Experts and witnesses alike are at a loss to explain this real-life movie miracle.

… there's no way it's real, but it's certainly drummed up a lot of attention. Whoever put it together, I applaud them. The eyes and ears of what seems to be all of New York are on the same place tonight…

If it's a hoax, then it's a clever one. We'll have more official reactions tonight at 11…


Dropped off at school by his mother, Ethan steps inside playing on his Nintendo DS. The college lobby is full of people, but nobody stops to talk to Ethan. He was used to it by now. Of those in the lobby that shared his classes, most were annoyed by the fact that even four or five years younger than them, he got higher marks than almost the entire rest of the class.

Except, today, they weren't ignoring him out of annoyance, he could sense that immediately. He could hear snatches of thought easier than he could hear the conversation, since thought wasn't affected by the echoing acoustics of the lobby, "…should have died, but she just stood back up…" and "If there's her, how many others are out there? What can they do?"

"What's going on?" he asks one of his classmates as he approaches, and for once he isn't dismissed. Instead, he's given a big grin, "Haven't you heard? Superheroes are real!"

Not just America, but the whole world is reeling tonight after the announcement an hour ago by the Vice President confirming that the now infamous "indestructible jumper" video was not — I repeat not — a hoax and that the sudden outpouring of people claiming they have so-called superpowers… may be telling the truth. The President is set to make an official statement…

They're calling them "abilities": feats previously thought to be beyond the human scope. We're living in extraordinary times.

… making the public wonder, just who knew about these people?



It's about time for the soldiers to hit the hay for a few hours of sleep before they roll out to keep the mission underway. One of the men in uniform is risking sleep deprivation by kicking around outside. In the shadow of one of the armored vehicles, under the dim, blue light of the moon, Kevin Parrish is working himself up into a fit of frustration. Sweat and sand get in his eyes as he grunts and groans under the exertion of trying to lift the giant, heavy-duty tire that lies in the dirt. It's not the kind of object that can be hefted one-handedly like a dinner plate, but he's putting his all into it. He grits his teeth. The veins in his forehead pop. He did it before— why the hell can't he do it again?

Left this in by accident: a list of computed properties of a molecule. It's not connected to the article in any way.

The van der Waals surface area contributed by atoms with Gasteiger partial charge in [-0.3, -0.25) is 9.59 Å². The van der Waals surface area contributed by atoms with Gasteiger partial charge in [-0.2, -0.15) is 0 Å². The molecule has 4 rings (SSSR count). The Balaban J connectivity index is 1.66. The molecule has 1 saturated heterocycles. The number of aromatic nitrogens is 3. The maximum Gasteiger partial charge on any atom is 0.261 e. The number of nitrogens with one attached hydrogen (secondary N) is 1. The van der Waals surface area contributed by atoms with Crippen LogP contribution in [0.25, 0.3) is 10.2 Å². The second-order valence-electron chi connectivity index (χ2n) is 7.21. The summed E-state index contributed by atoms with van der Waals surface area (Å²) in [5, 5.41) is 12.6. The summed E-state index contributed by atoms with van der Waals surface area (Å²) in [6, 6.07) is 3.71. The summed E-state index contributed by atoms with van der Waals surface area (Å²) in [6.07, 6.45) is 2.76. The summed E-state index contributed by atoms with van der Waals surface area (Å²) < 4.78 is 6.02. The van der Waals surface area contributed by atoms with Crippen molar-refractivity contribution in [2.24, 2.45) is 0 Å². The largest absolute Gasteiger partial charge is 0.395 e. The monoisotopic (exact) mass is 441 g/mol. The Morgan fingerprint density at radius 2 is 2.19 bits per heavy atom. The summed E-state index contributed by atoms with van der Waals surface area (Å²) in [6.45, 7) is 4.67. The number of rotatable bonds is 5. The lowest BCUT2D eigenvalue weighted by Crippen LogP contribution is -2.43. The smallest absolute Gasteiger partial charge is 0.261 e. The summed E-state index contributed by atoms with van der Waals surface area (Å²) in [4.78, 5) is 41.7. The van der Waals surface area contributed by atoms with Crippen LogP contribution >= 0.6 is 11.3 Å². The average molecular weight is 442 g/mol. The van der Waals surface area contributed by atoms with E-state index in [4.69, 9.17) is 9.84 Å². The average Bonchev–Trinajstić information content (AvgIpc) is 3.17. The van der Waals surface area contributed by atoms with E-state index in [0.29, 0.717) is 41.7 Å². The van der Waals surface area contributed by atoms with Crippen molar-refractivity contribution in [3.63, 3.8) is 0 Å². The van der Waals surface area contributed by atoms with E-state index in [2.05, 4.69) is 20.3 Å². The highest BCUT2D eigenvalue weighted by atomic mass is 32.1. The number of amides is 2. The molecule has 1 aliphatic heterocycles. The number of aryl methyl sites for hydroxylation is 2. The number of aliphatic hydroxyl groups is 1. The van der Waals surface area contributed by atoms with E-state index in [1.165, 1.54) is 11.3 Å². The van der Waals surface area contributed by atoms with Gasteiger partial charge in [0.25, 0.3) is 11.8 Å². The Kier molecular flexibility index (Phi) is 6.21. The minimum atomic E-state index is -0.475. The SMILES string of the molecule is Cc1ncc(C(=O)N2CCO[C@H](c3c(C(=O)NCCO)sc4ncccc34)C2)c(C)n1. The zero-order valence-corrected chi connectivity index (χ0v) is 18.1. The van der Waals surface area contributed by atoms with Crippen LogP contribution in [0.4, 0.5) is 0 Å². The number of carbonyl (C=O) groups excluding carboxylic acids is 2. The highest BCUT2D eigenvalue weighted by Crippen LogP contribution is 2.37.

His own natural strength rolls the tire onto an edge, but any meathead who knows a bicep workout can do that. Kev lets the tire thud into the sandy ground, straightens, and gives the thing a brutal kick — anger meant for himself. Frustrated to the max, he blindly, unthinkingly throws his fist into the nearest surface. That surface happens to be the armored vehicle. His fist crunches into it and the tough exterior crumples around his knuckles.

As Kev brings his bruised hand to his forehead, breathing heavily and blinking at the dent he made, barely seeing more than red, his commanding officer watches from afar. "I'm not having one'a them so-called A-Ps in my unit," he grimly expresses to the other superior officer to his right. "Parrish is gonna have to find somewhere else to go. Far away from here."

The more citizens "come out" as Ability Positive, the more challenges they face — and the more the city of Los Angeles faces. Discrimination is on the rise, from graffiti with a message of anti-ability hate to a subletter being violently forced from an apartment in a West Hollywood … a neighborhood usually known for welcoming diversity. It's turmoil.

"Is your blood red or blue?"

LATR: "Los Angeles, Take Responsibility" wants you find out if you have, or could even develop, an ability. Did you know that could be a danger to yourself and others without even realizing it?

Unsafe. Unwatched. Unprotected. The dark expanse of dirty, oil-stained pavement behind a 24-hour gas station and convenience store screams the feeling, ignoring the glow of fluorescent lights out front. The lonely gas bar might as well be Nowhereland instead of Los Angeles. The harsh calls of the city night are hollow from here — joined by the more immediate sound of the in and out inhales and exhales of breath.


With a sudden, all-encompassing breath in, Clara wakes up. She's a pale shape behind the building, crumpled against the wall as grey as her oversized t-shirt, her head on the ground.

As she forces her limbs to coordinate and starts to push up, her palm slams down on a torn poster that drifted along with the rest of the trash on the pavement. A handsome face of Hollywood implores the public: 'Get Tested.' It catches Clara's eye for a split second — it means nothing to her but bright colours — before her hand slips and crushes the campaign's good intentions.